Finance Magazine

How Much Money Can a 20-Something Save? More Than You Think!

By Kathleen O'Malley @frugalportland

The following is a guest post by Leigh, who has saved more than 50% of her income ever since she earned an income! Find out more about her, and how she does this without eating cat food and ramen, below. How much money can a 20-something save? 75% of her income in this case!

how to save 50 of your income
I love what Kathleen and Brent are doing with trying to make saving more normal! I’ve always been a big saver myself, but I’ve gotten a lot of flack (mostly from my sibling) for being cheap. They say that being a saver or a spender is a natural instinct and being a saver absolutely is for me.

In high school, I worked a minimum wage job and saved 80% of my paychecks. (No, that is not a typo!) On pay day, I would take 80% of my paycheck and transfer it to the attached savings account at my credit union. I often transferred money back to checking for spending, but I kept a spreadsheet of how much my checking account owed my savings account and would then pay myself back out of my future paychecks. I didn’t actually earn a lot of money then, but I didn’t spend a lot either. I’ve tracked every penny of the money I spent, earned, and saved including every transaction out of every single one of my bank accounts since about 3 months before I turned 16. I have charts of the growth of my assets from the time I was 14. When I went off to college, I had about $6,000 in the bank. My estimate is that I saved about $5,000 in my last year of high school, even though I never made more than $8/hour nor worked more than 16 hours a week except in the summers. It looks like I earned about $6,000 in high school and saved $5,000 of it, 80%. I opened up my first retirement account at 19 and made the maximum contributions I could, while still in college. I lived off of about $500/month while in college, including during internships. (My parents were really, really generous and paid for my tuition, as well as books and housing while I was in college. I was on my own during internships.) I never felt like I was scrimping. I just didn’t have need for much more than a nice computer and food! Plus, I eat very little, so I’ve never spent a ton on food. My sibling definitely thought I was being cheap and I remember him/her complaining to my parents that it was impossible to live as cheaply as I did!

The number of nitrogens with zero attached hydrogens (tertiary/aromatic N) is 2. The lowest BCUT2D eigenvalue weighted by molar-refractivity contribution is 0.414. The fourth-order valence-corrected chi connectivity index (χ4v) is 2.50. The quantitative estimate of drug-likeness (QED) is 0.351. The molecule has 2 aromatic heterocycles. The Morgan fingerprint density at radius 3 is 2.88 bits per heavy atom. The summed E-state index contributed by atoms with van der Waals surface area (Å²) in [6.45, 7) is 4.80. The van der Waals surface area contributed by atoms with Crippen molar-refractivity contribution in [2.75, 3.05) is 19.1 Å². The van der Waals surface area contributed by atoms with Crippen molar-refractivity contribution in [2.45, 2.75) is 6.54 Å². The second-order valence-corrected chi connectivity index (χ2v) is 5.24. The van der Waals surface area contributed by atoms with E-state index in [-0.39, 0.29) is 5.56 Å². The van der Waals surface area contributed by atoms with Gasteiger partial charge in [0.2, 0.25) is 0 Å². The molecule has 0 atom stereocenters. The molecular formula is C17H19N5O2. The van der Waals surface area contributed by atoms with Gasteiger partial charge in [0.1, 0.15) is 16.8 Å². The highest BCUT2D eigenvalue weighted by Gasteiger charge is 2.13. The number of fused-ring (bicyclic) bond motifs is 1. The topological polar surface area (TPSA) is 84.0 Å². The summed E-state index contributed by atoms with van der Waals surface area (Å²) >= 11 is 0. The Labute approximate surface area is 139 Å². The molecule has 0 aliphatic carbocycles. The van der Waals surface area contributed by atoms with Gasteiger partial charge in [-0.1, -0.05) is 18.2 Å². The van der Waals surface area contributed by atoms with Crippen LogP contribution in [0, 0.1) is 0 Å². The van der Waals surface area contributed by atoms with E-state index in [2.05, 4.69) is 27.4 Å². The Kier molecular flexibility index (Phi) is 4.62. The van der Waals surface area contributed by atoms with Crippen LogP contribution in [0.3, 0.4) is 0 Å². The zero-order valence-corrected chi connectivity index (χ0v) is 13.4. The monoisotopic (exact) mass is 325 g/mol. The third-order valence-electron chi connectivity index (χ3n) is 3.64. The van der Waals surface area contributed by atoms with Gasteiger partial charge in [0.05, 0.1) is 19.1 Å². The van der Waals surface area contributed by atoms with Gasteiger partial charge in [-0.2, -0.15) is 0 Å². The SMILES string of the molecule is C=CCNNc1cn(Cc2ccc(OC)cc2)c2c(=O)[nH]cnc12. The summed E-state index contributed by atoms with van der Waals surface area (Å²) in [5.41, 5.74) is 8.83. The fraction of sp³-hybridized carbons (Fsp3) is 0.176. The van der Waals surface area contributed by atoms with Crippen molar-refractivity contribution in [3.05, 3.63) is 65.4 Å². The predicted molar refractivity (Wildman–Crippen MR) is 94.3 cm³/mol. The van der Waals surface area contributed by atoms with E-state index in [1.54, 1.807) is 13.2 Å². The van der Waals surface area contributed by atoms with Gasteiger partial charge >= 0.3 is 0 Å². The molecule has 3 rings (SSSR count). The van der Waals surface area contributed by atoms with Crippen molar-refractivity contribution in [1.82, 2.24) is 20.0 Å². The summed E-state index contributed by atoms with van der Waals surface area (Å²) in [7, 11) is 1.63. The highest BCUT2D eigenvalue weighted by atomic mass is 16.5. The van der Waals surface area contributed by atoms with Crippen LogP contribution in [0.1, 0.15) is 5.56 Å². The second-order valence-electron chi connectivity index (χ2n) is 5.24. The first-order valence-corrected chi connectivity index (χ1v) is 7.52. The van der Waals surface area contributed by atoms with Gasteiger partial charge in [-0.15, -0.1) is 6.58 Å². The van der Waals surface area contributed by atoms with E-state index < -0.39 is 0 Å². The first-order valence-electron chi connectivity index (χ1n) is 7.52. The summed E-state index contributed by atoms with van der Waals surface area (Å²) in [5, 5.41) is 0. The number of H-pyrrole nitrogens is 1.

At 21, I graduated from college with $32,000 in the bank.

It was mostly in cash, except for about $7,000 in CDs in retirement accounts since I knew nothing about investing. I sure did know how to save money though! Thanks to my internships in college, I had a great job offer in hand and I netted about $65,000 in my first calendar year out of college. I estimate that I saved about $34,000 of that, including getting the most of the employer match from my 401(k), maxing out my Roth IRA, building up an emergency fund, setting aside some money to buy a house some day, and buying a car. My initial goal was to save 50% and it looks like I met that!

The next year, I saved 60%, and 75% the following year. How? By maintaining my spending level while increasing my income.

Here’s how my 75% savings broke down in 2013:

  • $17,500 Traditional 401(k)
  • $2,602 Health Savings Account
  • $2,010 Series I Savings Bonds / Cash savings
  • $16,000 Backdoor Roth IRA (2012, 2013, and setting aside for 2013)
  • $6,790 Principal paydown from my regular mortgage payments
  • $66,419 Extra mortgage payments
  • $2,167 Vanguard taxable index funds
Today, in my mid-twenties and almost five years out of college, I maintain a $20,000 emergency fund, get great rewards from my credit cards, max out my Roth IRA and Traditional 401(k) every year, and have a plan to pay off my mortgage within 4-5 years from origination. My net worth sits at around $400,000 today. My 401(k) balance should surpass $100,000 early next month when my last contribution for the year goes through and I’ve paid off almost half of my original mortgage balance! I’m on track to save 75% of my net income for the second year in a row. One day soon, I will get back to saving 80% of my income like I did ten years ago, I’m sure! But I’m totally okay with saving 75% instead 80% to enjoy life a bit more. I’m definitely less frugal than I was in high school and college, but I’m still focusing on savings. Kathleen’s thoughts: If Leigh can save as much as she is, why aren’t you saving more? What’s your excuse?

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